[At-Large] On a "consumer" agenda for ICANN
evan at telly.org
Thu Sep 15 08:45:31 UTC 2016
On 15 September 2016 at 08:21, Olivier MJ Crepin-Leblond <ocl at gih.com>
> I do not think we "represent" end users, as none of the people on the ALAC
> have been elected by end users worldwide,
IMO the context of this particular corner of the debate -- and why we keep
having to revisit it -- comes from the domain industry's speed at
responding any time we assert an opinion contrary to their interests, with
a loud and hearty "*who the hell are you?*". (Of course when we agree with
the industry we're a critical and valued stakeholder whose opinion matters
The definitive answer, is within the ICANN bylaws. Article XI
2.4a, which states unambiguously:
*The At-Large Advisory Committee (ALAC) is the primary organizational home
> within ICANN for individual Internet users.*
That means our role is to represent the interests of, and ensure the
informed consent of, "the billions" whether or not they have bought domains.
Do we -- that is, the 15 ALAC members, the RALO leadership and the ALSs and
individuals that comprise the community -- actually represent the billions?
Consider that a full one-third of ALAC is not elected by anyone end-users,
but picked by the ICANN Nominating Committee over who *they think* we ought
The individial->ALS->RALO->ALAC model is one imposed by ICANN:
- ALAC defined in XI.2.4b,c,d
- RALOs defined in XI.2.4g,h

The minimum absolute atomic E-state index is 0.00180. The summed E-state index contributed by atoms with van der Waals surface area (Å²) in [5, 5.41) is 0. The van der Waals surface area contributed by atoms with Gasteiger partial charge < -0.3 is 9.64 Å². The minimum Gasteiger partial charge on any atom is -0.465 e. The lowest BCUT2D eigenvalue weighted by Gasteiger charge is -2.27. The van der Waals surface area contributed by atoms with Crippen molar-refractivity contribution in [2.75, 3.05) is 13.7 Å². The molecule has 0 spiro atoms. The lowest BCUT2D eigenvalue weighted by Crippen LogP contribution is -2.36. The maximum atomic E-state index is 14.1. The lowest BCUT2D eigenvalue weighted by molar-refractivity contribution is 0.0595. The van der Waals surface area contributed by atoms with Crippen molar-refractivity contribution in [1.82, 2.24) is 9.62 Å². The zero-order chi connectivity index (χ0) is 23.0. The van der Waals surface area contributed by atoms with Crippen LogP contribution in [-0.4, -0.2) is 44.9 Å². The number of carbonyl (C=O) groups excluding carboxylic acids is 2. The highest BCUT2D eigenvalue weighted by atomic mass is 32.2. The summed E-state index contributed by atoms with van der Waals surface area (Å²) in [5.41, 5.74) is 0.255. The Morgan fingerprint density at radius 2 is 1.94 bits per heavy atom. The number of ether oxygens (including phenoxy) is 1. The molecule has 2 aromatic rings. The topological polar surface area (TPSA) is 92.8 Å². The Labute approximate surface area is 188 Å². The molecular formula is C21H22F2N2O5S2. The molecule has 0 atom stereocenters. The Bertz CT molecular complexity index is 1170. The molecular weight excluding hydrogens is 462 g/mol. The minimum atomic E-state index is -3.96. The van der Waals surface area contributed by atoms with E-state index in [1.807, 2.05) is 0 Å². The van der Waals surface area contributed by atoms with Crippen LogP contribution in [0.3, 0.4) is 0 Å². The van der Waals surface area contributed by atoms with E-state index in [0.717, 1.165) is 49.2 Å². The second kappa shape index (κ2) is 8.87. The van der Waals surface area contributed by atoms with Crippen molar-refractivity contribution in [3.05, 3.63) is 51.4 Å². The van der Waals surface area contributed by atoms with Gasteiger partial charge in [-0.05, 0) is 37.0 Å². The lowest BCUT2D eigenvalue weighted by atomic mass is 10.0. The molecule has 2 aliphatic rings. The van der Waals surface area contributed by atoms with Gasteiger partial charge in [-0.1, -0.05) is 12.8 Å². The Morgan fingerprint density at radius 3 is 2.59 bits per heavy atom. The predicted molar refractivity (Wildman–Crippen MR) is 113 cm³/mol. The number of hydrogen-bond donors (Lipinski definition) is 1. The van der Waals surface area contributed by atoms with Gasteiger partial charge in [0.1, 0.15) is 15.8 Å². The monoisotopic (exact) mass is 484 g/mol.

- ALSs defined in XI.2.4i
Now, it can easily be argued that this whole infrastructure is
ineffective (by design and/or leadership) at being the "home for end
users"; indeed, that issue comprises (IMO) much of the scope of the
At-Large Review currently underway (hi Tim!). But the fact remains that
this is the structure under which we have had to work from the beginnings
of At-Large as a defined community within ICANN. Those who have been
involved have tried to represent end users as best we can under the
circumstances. And there is no question that -- outside of governments --
At-Large provides ICANN with its most diverse stakeholder group.
Of **course** we're not elected by the billions; a tiny fraction of them
know ICANN exists, and an even tinier fraction knows that At-Large exists
(Often, when ICANN *is* brought to public attention, whether by Ted Cruz or
the Russian government or other sources, it is not painted in a public
light and the presence of an end-user community as a source of guidance is
routinely ignored. Perhaps the fact that At-Large advice is so often
ignored is a justifiable cause of our seeming irrelevance -- but I
I like the way Alan coined it sometime back and Olivier has repeated, that
ALAC can't possibly say that we speak for the billions, but we can very
accurately say that we do our best, given the structural constraints, to
represent the *interests* of end users. This is why I like Garth's
description of At-Large leadership as "stewards" of the global public
interest if not its broadly-elected representatives.
It is not an untruth that At-Large represents the billions within ICANN;
that is what its bylaws say we are here to do -- and that is indeed the
proper answer to "who the hell are you". That we are a geeky elite from the
less than 1% of the world's population that knows what ICANN happens to be,
is a reality that is unlikely to change unless WE do something about it.
And that is why I am working on a re-envisioning of ALAC's stewardship that
is more outward focused than inward, spending less time reacting to every
stupid ICANN public comment and more on creating an informed public.
-------------- next part --------------
An HTML attachment was scrubbed...
More information about the At-Large